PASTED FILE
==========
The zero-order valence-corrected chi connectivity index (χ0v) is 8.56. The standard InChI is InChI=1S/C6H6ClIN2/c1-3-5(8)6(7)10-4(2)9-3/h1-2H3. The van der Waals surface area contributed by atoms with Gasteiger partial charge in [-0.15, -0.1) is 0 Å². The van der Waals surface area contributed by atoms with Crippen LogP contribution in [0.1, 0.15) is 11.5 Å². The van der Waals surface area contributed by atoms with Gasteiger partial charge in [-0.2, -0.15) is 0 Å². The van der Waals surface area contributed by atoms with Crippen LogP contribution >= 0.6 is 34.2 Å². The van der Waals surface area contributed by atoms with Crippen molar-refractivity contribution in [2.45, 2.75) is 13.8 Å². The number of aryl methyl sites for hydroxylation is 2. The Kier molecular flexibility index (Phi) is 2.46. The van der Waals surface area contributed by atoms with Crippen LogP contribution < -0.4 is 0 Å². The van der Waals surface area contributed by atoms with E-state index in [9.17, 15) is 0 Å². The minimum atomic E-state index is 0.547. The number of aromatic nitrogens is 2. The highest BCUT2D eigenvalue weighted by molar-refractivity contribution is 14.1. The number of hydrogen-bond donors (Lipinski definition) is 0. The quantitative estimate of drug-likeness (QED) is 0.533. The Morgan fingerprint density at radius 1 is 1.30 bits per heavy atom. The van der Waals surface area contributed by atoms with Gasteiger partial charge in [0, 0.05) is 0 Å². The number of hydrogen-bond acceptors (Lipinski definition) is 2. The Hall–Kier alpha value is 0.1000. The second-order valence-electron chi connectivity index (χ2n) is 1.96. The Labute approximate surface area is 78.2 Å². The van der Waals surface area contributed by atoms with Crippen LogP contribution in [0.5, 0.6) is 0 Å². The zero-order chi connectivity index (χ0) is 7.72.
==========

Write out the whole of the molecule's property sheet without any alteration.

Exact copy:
The zero-order valence-corrected chi connectivity index (χ0v) is 8.56. The standard InChI is InChI=1S/C6H6ClIN2/c1-3-5(8)6(7)10-4(2)9-3/h1-2H3. The van der Waals surface area contributed by atoms with Gasteiger partial charge in [-0.15, -0.1) is 0 Å². The van der Waals surface area contributed by atoms with Crippen LogP contribution in [0.1, 0.15) is 11.5 Å². The van der Waals surface area contributed by atoms with Gasteiger partial charge in [-0.2, -0.15) is 0 Å². The van der Waals surface area contributed by atoms with Crippen LogP contribution >= 0.6 is 34.2 Å². The van der Waals surface area contributed by atoms with Crippen molar-refractivity contribution in [2.45, 2.75) is 13.8 Å². The number of aryl methyl sites for hydroxylation is 2. The Kier molecular flexibility index (Phi) is 2.46. The van der Waals surface area contributed by atoms with Crippen LogP contribution < -0.4 is 0 Å². The van der Waals surface area contributed by atoms with E-state index in [9.17, 15) is 0 Å². The minimum atomic E-state index is 0.547. The number of aromatic nitrogens is 2. The highest BCUT2D eigenvalue weighted by molar-refractivity contribution is 14.1. The number of hydrogen-bond donors (Lipinski definition) is 0. The quantitative estimate of drug-likeness (QED) is 0.533. The Morgan fingerprint density at radius 1 is 1.30 bits per heavy atom. The van der Waals surface area contributed by atoms with Gasteiger partial charge in [0, 0.05) is 0 Å². The number of hydrogen-bond acceptors (Lipinski definition) is 2. The Hall–Kier alpha value is 0.1000. The second-order valence-electron chi connectivity index (χ2n) is 1.96. The Labute approximate surface area is 78.2 Å². The van der Waals surface area contributed by atoms with Crippen LogP contribution in [0.5, 0.6) is 0 Å². The zero-order chi connectivity index (χ0) is 7.72.